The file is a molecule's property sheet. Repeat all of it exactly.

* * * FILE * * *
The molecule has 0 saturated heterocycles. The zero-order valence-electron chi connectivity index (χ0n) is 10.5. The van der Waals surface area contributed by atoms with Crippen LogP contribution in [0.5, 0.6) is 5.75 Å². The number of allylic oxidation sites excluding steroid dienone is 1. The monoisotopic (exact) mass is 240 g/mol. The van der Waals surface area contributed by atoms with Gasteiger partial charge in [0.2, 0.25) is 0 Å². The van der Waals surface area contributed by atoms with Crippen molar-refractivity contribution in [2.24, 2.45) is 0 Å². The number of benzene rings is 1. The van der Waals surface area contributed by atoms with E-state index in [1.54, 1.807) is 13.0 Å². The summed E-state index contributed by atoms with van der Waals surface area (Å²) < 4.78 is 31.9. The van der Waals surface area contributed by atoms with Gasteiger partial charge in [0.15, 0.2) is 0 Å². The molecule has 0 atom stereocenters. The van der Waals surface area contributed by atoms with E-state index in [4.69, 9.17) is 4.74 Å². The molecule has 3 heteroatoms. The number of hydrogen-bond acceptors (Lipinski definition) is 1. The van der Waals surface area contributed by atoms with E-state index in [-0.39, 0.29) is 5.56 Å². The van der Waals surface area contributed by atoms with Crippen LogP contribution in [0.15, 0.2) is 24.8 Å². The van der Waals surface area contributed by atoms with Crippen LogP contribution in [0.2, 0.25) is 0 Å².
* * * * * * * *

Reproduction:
The molecule has 0 saturated heterocycles. The zero-order valence-electron chi connectivity index (χ0n) is 10.5. The van der Waals surface area contributed by atoms with Crippen LogP contribution in [0.5, 0.6) is 5.75 Å². The number of allylic oxidation sites excluding steroid dienone is 1. The monoisotopic (exact) mass is 240 g/mol. The van der Waals surface area contributed by atoms with Gasteiger partial charge in [0.2, 0.25) is 0 Å². The van der Waals surface area contributed by atoms with Crippen molar-refractivity contribution in [2.24, 2.45) is 0 Å². The number of benzene rings is 1. The van der Waals surface area contributed by atoms with E-state index in [1.54, 1.807) is 13.0 Å². The summed E-state index contributed by atoms with van der Waals surface area (Å²) < 4.78 is 31.9. The van der Waals surface area contributed by atoms with Gasteiger partial charge in [0.15, 0.2) is 0 Å². The molecule has 0 atom stereocenters. The van der Waals surface area contributed by atoms with E-state index in [4.69, 9.17) is 4.74 Å². The molecule has 3 heteroatoms. The number of hydrogen-bond acceptors (Lipinski definition) is 1. The van der Waals surface area contributed by atoms with E-state index in [-0.39, 0.29) is 5.56 Å². The van der Waals surface area contributed by atoms with Crippen LogP contribution in [0.15, 0.2) is 24.8 Å². The van der Waals surface area contributed by atoms with Crippen LogP contribution in [0.2, 0.25) is 0 Å².